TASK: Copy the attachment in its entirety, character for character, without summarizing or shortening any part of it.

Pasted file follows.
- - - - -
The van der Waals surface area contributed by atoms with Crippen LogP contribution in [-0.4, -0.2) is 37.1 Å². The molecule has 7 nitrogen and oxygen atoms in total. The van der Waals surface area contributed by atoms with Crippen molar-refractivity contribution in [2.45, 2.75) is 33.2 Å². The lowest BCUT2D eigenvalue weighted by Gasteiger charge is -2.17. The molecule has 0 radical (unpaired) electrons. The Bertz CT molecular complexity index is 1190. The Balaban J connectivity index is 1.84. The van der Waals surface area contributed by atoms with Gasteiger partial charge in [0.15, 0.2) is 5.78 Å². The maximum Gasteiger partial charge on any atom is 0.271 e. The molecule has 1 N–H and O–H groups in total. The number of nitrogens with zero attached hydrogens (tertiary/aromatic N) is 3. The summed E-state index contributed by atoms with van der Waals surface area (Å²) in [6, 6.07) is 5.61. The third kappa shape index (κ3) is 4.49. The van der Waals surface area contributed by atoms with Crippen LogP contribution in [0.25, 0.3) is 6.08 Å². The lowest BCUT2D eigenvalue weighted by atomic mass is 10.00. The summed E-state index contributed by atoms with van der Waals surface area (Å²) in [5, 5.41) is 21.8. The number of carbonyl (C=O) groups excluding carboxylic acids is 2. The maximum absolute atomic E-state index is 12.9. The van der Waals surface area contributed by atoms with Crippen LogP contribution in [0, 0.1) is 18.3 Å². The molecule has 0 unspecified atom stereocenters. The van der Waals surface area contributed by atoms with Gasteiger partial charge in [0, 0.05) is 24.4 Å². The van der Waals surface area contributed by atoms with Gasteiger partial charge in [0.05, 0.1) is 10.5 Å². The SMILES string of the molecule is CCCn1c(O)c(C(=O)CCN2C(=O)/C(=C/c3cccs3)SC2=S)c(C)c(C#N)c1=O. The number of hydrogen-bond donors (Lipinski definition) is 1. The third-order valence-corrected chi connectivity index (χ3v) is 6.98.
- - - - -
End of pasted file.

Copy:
The van der Waals surface area contributed by atoms with Crippen LogP contribution in [-0.4, -0.2) is 37.1 Å². The molecule has 7 nitrogen and oxygen atoms in total. The van der Waals surface area contributed by atoms with Crippen molar-refractivity contribution in [2.45, 2.75) is 33.2 Å². The lowest BCUT2D eigenvalue weighted by Gasteiger charge is -2.17. The molecule has 0 radical (unpaired) electrons. The Bertz CT molecular complexity index is 1190. The Balaban J connectivity index is 1.84. The van der Waals surface area contributed by atoms with Gasteiger partial charge in [0.15, 0.2) is 5.78 Å². The maximum Gasteiger partial charge on any atom is 0.271 e. The molecule has 1 N–H and O–H groups in total. The number of nitrogens with zero attached hydrogens (tertiary/aromatic N) is 3. The summed E-state index contributed by atoms with van der Waals surface area (Å²) in [6, 6.07) is 5.61. The third kappa shape index (κ3) is 4.49. The van der Waals surface area contributed by atoms with Crippen LogP contribution in [0.25, 0.3) is 6.08 Å². The lowest BCUT2D eigenvalue weighted by atomic mass is 10.00. The summed E-state index contributed by atoms with van der Waals surface area (Å²) in [5, 5.41) is 21.8. The number of carbonyl (C=O) groups excluding carboxylic acids is 2. The maximum absolute atomic E-state index is 12.9. The van der Waals surface area contributed by atoms with Crippen LogP contribution in [0, 0.1) is 18.3 Å². The molecule has 0 unspecified atom stereocenters. The van der Waals surface area contributed by atoms with Gasteiger partial charge in [0, 0.05) is 24.4 Å². The van der Waals surface area contributed by atoms with Gasteiger partial charge in [0.05, 0.1) is 10.5 Å². The SMILES string of the molecule is CCCn1c(O)c(C(=O)CCN2C(=O)/C(=C/c3cccs3)SC2=S)c(C)c(C#N)c1=O. The number of hydrogen-bond donors (Lipinski definition) is 1. The third-order valence-corrected chi connectivity index (χ3v) is 6.98.